In his early years, 19th century French artist Édouard Manet had primarily focused on historical and religious subjects. But in his later years when he transitioned to Impressionism he became interested in modern life and ladies’ fashionable apparel and leisure activities. The exhibit features more than 90 works from paintings to letters.

The audio devise that accompanies the exhibit and some of the wall descriptions explain clothing choices and mention the stylish apparel of men and women.

The Art Institute of Chicago is at 111 S. Michigan Ave., Chicago. The exhibit is only up this summer and ends Sept. 8, 2019.  For admission and hours see AIC/visit.

 

These exhibits deserve to be on the summer do list.

Jodie Jacobs

 

June art shows and gallery exhibits

 

Outdoor art fairs are a summer activity in suburbs and Chicago. (J Jacobs photo)
Outdoor art fairs are a summer activity in suburbs and Chicago. (J Jacobs photo)

Whether seeing art shows outside or exhibits inside, summer is a great time to check on what artists have been doing in their studios. Also, it’s a chance to find just the right piece for over the mantle or to spark conversation in a sitting area. Here are a few shows tovisit in June or until they disappear.

 

Chicago Artists Coalition is sponsoring “Far from the distance we see,” an exhibition of new works by Mev Luna. Opening May 31 with a reception from 5 to 8 p.m., the exhibit continues through July 11, 2019 at 2130 W. Fulton St., Chicago. For more information visit Chicago Artists Coalition/events.

 

Gold Coast Art Fair, a huge annual show that attracts 300 exhibitors, moved to June 1-2 this year at Butler Field in Grant Park at South Lake shore Drive and Monroe Street behind the Art Institute of Chicago. Hours are 10 a.m. to 6 p.m. For more information visit Amdur Productions/Gold Coast.

 

57th Street Art Fair in Chicago’s  Hyde Park neighborhood, near 5631 S. Kimbark June 1-2.. Hours: Saturday 11 a.m. – 6 p.m., Sunday 10 a.m. – 5 p.m. Considered the oldest Midwest juried art fair it has about 250 exhibitors. For more information visit 57th Street Art Fair.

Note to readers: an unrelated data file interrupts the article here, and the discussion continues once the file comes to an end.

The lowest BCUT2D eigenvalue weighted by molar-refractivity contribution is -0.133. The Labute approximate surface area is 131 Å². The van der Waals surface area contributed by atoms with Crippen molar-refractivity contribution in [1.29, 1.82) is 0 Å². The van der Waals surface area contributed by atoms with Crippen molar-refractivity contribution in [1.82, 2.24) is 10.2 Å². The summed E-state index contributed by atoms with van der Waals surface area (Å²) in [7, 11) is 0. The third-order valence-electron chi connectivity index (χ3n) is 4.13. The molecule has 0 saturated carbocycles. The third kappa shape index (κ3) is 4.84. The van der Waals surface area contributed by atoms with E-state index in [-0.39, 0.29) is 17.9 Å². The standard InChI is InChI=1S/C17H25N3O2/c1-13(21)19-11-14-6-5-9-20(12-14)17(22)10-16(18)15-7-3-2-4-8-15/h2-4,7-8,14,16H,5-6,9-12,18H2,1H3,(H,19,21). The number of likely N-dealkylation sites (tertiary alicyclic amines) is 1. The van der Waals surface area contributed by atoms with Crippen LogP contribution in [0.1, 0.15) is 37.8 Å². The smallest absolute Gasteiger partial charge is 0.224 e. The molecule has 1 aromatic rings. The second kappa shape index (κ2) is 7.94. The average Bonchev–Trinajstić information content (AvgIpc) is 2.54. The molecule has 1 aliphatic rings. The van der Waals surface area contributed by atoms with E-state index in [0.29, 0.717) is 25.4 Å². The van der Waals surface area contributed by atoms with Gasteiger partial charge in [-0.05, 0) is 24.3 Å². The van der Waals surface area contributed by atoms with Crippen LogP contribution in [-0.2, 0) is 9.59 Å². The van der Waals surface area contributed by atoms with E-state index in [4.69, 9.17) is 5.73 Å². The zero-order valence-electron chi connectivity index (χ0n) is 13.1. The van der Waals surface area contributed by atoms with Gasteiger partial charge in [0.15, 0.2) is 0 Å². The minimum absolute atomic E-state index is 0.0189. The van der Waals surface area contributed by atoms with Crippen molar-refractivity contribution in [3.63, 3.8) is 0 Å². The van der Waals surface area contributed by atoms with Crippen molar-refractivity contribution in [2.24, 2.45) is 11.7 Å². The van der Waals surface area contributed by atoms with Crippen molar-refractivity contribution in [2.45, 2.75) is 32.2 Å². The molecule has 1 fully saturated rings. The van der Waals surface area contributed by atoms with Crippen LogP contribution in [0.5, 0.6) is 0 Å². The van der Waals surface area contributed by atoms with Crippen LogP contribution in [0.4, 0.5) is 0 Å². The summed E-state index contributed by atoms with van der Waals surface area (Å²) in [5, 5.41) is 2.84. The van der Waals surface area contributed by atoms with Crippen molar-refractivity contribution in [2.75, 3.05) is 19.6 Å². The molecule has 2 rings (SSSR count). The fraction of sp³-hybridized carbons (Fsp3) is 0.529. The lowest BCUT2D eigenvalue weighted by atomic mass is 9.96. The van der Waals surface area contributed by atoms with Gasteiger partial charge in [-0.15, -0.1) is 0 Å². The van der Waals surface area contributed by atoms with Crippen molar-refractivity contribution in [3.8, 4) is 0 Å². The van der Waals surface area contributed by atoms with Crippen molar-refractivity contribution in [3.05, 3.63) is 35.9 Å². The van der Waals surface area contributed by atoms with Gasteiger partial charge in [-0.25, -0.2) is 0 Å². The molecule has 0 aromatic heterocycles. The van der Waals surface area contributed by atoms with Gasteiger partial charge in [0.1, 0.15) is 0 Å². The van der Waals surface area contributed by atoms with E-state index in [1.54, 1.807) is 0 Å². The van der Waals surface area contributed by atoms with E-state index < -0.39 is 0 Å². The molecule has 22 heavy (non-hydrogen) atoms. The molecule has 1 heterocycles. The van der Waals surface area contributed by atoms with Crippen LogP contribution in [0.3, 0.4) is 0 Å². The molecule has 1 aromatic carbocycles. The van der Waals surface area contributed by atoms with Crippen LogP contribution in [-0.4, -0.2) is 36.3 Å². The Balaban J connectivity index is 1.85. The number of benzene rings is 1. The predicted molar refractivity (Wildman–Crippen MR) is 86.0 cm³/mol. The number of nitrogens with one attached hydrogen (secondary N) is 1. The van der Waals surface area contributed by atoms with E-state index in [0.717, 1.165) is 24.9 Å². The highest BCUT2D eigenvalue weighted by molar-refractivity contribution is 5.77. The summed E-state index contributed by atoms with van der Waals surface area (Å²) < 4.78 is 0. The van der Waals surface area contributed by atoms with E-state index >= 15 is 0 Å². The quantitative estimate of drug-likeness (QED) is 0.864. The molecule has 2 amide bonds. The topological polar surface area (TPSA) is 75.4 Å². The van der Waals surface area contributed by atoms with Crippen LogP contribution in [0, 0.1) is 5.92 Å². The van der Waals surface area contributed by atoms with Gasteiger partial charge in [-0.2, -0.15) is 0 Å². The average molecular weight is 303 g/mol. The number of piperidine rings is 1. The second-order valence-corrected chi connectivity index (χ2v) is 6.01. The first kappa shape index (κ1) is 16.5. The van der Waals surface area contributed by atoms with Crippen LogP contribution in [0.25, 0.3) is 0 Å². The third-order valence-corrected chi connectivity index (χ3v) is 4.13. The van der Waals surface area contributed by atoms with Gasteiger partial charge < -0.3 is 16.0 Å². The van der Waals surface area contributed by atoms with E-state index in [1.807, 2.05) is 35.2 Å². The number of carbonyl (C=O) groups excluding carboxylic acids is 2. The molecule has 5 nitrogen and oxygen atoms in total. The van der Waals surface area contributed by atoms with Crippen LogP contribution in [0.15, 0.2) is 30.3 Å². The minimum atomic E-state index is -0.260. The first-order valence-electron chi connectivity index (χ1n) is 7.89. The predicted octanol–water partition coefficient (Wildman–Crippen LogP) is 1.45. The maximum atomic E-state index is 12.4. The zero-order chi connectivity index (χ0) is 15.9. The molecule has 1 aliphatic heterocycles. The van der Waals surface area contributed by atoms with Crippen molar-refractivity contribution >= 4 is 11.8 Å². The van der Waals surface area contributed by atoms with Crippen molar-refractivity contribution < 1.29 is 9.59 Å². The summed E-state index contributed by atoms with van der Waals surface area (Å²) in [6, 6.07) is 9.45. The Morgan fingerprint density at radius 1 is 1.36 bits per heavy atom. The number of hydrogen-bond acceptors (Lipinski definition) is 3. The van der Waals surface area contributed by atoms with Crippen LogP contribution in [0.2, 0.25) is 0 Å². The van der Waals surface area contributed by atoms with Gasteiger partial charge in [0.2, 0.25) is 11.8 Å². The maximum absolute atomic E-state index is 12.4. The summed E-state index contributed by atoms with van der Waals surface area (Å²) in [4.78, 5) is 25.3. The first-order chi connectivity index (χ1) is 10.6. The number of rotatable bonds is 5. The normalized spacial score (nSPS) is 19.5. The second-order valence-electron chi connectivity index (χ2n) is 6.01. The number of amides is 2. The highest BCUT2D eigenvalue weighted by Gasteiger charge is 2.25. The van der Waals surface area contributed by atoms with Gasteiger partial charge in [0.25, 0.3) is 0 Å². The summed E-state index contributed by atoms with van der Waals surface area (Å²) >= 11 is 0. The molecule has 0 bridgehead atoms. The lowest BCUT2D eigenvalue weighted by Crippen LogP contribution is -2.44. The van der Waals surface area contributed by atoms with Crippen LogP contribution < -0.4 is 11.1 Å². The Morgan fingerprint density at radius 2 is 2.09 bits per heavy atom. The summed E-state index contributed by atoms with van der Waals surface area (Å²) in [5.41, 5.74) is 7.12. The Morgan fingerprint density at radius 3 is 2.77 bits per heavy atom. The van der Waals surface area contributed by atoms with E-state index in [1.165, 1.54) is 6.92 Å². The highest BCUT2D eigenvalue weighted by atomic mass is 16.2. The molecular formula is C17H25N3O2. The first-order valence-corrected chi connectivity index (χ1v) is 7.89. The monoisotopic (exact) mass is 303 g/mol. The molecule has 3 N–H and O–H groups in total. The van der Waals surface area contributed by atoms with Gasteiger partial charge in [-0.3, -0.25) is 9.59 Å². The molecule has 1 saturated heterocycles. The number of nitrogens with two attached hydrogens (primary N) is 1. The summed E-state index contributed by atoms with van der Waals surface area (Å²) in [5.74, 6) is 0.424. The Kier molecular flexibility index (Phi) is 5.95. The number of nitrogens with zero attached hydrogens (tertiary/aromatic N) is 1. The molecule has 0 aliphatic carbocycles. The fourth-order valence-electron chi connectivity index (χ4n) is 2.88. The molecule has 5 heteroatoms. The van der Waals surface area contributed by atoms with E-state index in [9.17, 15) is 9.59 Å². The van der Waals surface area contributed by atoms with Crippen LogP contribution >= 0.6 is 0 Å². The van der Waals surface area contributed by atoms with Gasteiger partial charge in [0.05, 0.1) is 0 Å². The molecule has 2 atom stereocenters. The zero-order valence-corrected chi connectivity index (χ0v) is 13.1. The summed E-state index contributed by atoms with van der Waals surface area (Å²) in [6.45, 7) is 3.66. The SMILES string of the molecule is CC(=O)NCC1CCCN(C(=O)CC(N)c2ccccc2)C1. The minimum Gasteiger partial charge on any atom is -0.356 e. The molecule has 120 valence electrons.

MoniqueMeloche a fine art gallery at 451 N. Paulina St. is showing “Basking Never Hurt No One” by artist Cheryl Pope, June 6 through Aug. 17, 2019. He opening reception is June 6 from 5 to 8 p.m. For more information visit Moniquemeloche.

 

Old Town Art Fair runs June 8-9 this year. Hours are 10 a.m. to 7 p.m. June 8 and 10 a.m. to 6 p.m. June 9. The main entry is at Lincoln Avenue at Wisconsin in the Old Town triangle District. Suggested donation is $10. More information is at Old Town Art Fair.

 

The Art Center (TAC) summer exhibits are “Undercurrents” and “Inside/Outside,” June 14 through Aug. 3, 2019. TAC is at 1957 Sheridan Rd., Highland Park. The artists reception is June 14 at  5:30 p.m. For more information visit The Art Center/Exhibits.

 

North Shore Art League’s “Art in the Village” is June 22 – 23, 2019 from 10 a.m. to 5 p.m. both days in Hubbard Woods Park, 939 Green Bay Rd., Winnetka. For more information visit North Shore Art League.

 

Festival of Fine Arts takes place June 22-23 on Sheridan Road on the north east side of downtown Highland Park. Hours are 10 a.m.-5 p.m. For more information visit Amdur Productions/Highland Park.